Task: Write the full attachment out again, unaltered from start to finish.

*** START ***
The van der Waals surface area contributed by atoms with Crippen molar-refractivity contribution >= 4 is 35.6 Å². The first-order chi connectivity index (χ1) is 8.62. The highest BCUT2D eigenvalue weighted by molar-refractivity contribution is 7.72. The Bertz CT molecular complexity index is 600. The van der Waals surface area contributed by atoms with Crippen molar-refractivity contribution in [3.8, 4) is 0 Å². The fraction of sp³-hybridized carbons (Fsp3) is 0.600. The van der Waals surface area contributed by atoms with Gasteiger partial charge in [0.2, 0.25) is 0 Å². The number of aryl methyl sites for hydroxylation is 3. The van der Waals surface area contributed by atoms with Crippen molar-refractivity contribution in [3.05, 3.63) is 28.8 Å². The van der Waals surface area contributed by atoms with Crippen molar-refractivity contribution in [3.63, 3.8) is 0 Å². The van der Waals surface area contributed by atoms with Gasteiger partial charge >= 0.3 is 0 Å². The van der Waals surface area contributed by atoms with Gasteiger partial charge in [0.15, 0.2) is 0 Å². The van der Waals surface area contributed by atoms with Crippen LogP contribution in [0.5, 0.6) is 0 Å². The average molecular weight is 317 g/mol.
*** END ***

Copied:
The van der Waals surface area contributed by atoms with Crippen molar-refractivity contribution >= 4 is 35.6 Å². The first-order chi connectivity index (χ1) is 8.62. The highest BCUT2D eigenvalue weighted by molar-refractivity contribution is 7.72. The Bertz CT molecular complexity index is 600. The van der Waals surface area contributed by atoms with Crippen molar-refractivity contribution in [3.8, 4) is 0 Å². The fraction of sp³-hybridized carbons (Fsp3) is 0.600. The van der Waals surface area contributed by atoms with Gasteiger partial charge in [0.2, 0.25) is 0 Å². The number of aryl methyl sites for hydroxylation is 3. The van der Waals surface area contributed by atoms with Crippen molar-refractivity contribution in [3.05, 3.63) is 28.8 Å². The van der Waals surface area contributed by atoms with Crippen molar-refractivity contribution in [3.63, 3.8) is 0 Å². The van der Waals surface area contributed by atoms with Gasteiger partial charge >= 0.3 is 0 Å². The van der Waals surface area contributed by atoms with Gasteiger partial charge in [0.15, 0.2) is 0 Å². The van der Waals surface area contributed by atoms with Crippen LogP contribution in [0.5, 0.6) is 0 Å². The average molecular weight is 317 g/mol.